Articles on Medical Diseases and Conditions

Entries for the ‘Factor Deficiency Anemia’ Category


Pyridoxine (vitamin B6) is necessary for synthesis of D-aminolevulinic acid, a precursor of heme. Pyridoxine-deficient patients develop anemia with microcytic-hypochromic RBCs that can simulate chronic iron deficiency. Both hereditary and acquired (secondary) forms exist. The hereditary form is rare and the acquired form is uncommon, with the most frequently mentioned secondary type being due to […]

Folic Acid Deficiency

Folic acid (folate) is necessary for adequate synthesis of certain purines and pyrimidines, which, in turn, are precursors of cell DNA. Folate is also necessary for methionine synthesis, histadine catabolism, and metabolism of serine and glycine. Vitamin B12 converts inactive 5-methyltetrahydrofolate to tetrahydrofolate, which is able to transfer one-carbon groups. Folic acid deficiency causes a […]

Pernicious Anemia (PA)

Pernicious anemia (PA) typically is seen in Northern Europeans, but recently is being recognized more in African Americans and Hispanics. In Northern Europeans, age of onset is usually after age 40 years, with significantly higher incidence beginning at age 50-55 years. In African Americans, onset tends to occur several years earlier (especially in African-American women) […]

Vitamin B12 Deficiency

Vitamin B12 (cyanocobalamin) is necessary for adequate DNA synthesis through its role in folic acid metabolism. Vitamin B12 transforms metabolically inactive 5-methyl-tetrahydrofolate to tetrahydrofolate, which can then be converted to an active coenzyme. Vitamin B12 also acts as a single-carbon transfer agent in certain other metabolic pathways, such as metabolism of propionic acid. Most vitamin […]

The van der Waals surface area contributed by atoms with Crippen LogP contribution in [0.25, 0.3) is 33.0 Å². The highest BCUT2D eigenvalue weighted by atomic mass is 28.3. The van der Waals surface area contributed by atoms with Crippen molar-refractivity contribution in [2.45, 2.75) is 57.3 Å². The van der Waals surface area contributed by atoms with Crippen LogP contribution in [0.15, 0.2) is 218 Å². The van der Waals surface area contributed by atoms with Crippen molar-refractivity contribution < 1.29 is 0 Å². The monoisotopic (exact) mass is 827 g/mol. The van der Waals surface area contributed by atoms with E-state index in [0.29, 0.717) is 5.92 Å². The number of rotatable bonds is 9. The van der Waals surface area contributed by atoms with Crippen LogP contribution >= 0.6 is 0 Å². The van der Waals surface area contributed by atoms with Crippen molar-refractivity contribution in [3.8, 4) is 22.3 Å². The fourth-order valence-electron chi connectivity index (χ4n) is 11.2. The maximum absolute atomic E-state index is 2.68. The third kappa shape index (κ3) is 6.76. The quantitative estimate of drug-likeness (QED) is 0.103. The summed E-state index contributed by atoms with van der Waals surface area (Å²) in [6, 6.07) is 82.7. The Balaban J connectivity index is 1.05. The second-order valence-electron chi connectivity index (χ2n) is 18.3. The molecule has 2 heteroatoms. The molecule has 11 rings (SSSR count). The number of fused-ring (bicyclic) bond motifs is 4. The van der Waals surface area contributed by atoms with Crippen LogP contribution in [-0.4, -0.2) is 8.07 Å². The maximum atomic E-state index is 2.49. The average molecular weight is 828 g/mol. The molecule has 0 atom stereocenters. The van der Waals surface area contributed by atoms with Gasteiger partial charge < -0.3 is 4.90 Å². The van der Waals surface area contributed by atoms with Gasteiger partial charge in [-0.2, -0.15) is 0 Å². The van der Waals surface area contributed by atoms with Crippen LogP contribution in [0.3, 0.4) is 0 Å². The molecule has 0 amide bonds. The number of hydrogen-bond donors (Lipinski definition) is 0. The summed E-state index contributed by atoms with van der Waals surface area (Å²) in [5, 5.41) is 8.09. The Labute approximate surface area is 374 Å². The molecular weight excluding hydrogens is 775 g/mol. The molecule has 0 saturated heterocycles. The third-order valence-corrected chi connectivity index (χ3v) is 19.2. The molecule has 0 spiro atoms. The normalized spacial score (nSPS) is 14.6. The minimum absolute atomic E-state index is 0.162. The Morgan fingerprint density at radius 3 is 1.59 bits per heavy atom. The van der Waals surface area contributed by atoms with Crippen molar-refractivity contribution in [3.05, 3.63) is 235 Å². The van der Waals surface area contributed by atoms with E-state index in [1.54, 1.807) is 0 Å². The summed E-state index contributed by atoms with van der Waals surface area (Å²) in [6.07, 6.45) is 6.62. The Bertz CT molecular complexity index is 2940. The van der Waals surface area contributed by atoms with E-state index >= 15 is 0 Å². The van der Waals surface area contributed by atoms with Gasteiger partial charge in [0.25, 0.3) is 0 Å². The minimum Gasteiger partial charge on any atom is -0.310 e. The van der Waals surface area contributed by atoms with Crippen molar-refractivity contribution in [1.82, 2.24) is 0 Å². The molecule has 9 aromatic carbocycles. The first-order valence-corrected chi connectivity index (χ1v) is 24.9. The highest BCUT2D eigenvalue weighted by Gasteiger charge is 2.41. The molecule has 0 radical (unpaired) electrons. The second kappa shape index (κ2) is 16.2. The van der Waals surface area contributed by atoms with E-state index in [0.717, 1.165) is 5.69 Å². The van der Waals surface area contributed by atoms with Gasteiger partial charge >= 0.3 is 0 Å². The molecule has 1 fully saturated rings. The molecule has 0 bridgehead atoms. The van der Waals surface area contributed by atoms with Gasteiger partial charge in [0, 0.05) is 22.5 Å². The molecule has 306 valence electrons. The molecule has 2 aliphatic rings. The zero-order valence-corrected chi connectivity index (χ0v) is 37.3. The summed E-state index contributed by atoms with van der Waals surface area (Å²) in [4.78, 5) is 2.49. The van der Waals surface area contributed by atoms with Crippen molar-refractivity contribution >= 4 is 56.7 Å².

Diagnosis of Chronic Iron Deficiency

The usual signals of iron deficiency are a decreased MCV (or anemia with a low-normal MCV) or elevated RDW. Hypochromia with or without microcytosis on peripheral blood smear is also suspicious. Conditions frequently associated with chronic iron deficiency (e.g., malabsorption, megaloblastic anemia, pregnancy, infants on prolonged milk feeding) should also prompt further investigation. The major […]

Laboratory Tests for Chronic Iron Deficiency

Several laboratory tests are commonly used to screen for or establish a diagnosis of chronic iron deficiency. The sequence in which abnormal test results appear is given in the box below. In a normal adult on a normal diet made iron deficient by repeated phlebotomy (for experimental reasons), it takes about 3 months before significant […]

Iron Deficiency

Iron deficiency may be produced in three ways: (1) iron intake not sufficient to replace normal iron losses, (2) iron not available for erythropoiesis despite adequate body iron, and (3) increased loss of body iron (blood loss) not adequately replaced by normal intake. Acute blood loss can usually be handled without difficulty if the bleeding […]

Iron Metabolism

Hemoglobin (Hb) contains about 70% of the body iron, and storage iron accounts for most of the remainder. One gram of Hb contains 3.4 mg of iron, and 1 ml of packed red blood cells (RBCs) contains about 1 mg of iron. Iron intake averages about 10 mg/day, of which about 10% is absorbed. Iron […]